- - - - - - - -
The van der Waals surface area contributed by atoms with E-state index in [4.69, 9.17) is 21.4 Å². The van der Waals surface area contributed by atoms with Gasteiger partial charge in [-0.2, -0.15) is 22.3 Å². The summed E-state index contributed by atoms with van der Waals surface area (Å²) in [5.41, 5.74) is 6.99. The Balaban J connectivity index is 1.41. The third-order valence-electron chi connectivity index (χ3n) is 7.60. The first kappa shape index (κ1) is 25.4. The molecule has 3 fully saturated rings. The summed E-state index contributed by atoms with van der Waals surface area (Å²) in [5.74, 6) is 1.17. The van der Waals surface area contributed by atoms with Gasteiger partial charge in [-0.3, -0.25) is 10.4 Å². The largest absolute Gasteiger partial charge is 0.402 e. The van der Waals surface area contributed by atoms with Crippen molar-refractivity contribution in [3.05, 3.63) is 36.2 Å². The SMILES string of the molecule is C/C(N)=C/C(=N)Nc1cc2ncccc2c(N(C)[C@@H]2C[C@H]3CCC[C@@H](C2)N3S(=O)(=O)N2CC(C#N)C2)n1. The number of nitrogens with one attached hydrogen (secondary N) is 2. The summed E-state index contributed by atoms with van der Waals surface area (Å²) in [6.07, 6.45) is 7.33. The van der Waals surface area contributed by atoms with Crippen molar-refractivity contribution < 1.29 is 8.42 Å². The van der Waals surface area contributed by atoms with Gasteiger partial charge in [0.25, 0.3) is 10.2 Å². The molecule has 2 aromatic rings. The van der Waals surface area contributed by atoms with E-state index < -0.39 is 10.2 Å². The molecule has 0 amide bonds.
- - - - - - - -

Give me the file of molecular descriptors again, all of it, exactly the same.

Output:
The van der Waals surface area contributed by atoms with E-state index in [4.69, 9.17) is 21.4 Å². The van der Waals surface area contributed by atoms with Gasteiger partial charge in [-0.2, -0.15) is 22.3 Å². The summed E-state index contributed by atoms with van der Waals surface area (Å²) in [5.41, 5.74) is 6.99. The Balaban J connectivity index is 1.41. The third-order valence-electron chi connectivity index (χ3n) is 7.60. The first kappa shape index (κ1) is 25.4. The molecule has 3 fully saturated rings. The summed E-state index contributed by atoms with van der Waals surface area (Å²) in [5.74, 6) is 1.17. The van der Waals surface area contributed by atoms with Gasteiger partial charge in [-0.3, -0.25) is 10.4 Å². The largest absolute Gasteiger partial charge is 0.402 e. The van der Waals surface area contributed by atoms with Crippen molar-refractivity contribution in [3.05, 3.63) is 36.2 Å². The SMILES string of the molecule is C/C(N)=C/C(=N)Nc1cc2ncccc2c(N(C)[C@@H]2C[C@H]3CCC[C@@H](C2)N3S(=O)(=O)N2CC(C#N)C2)n1. The number of nitrogens with one attached hydrogen (secondary N) is 2. The summed E-state index contributed by atoms with van der Waals surface area (Å²) in [6.07, 6.45) is 7.33. The van der Waals surface area contributed by atoms with Crippen molar-refractivity contribution < 1.29 is 8.42 Å². The van der Waals surface area contributed by atoms with Gasteiger partial charge in [0.25, 0.3) is 10.2 Å². The molecule has 2 aromatic rings. The van der Waals surface area contributed by atoms with E-state index < -0.39 is 10.2 Å². The molecule has 0 amide bonds.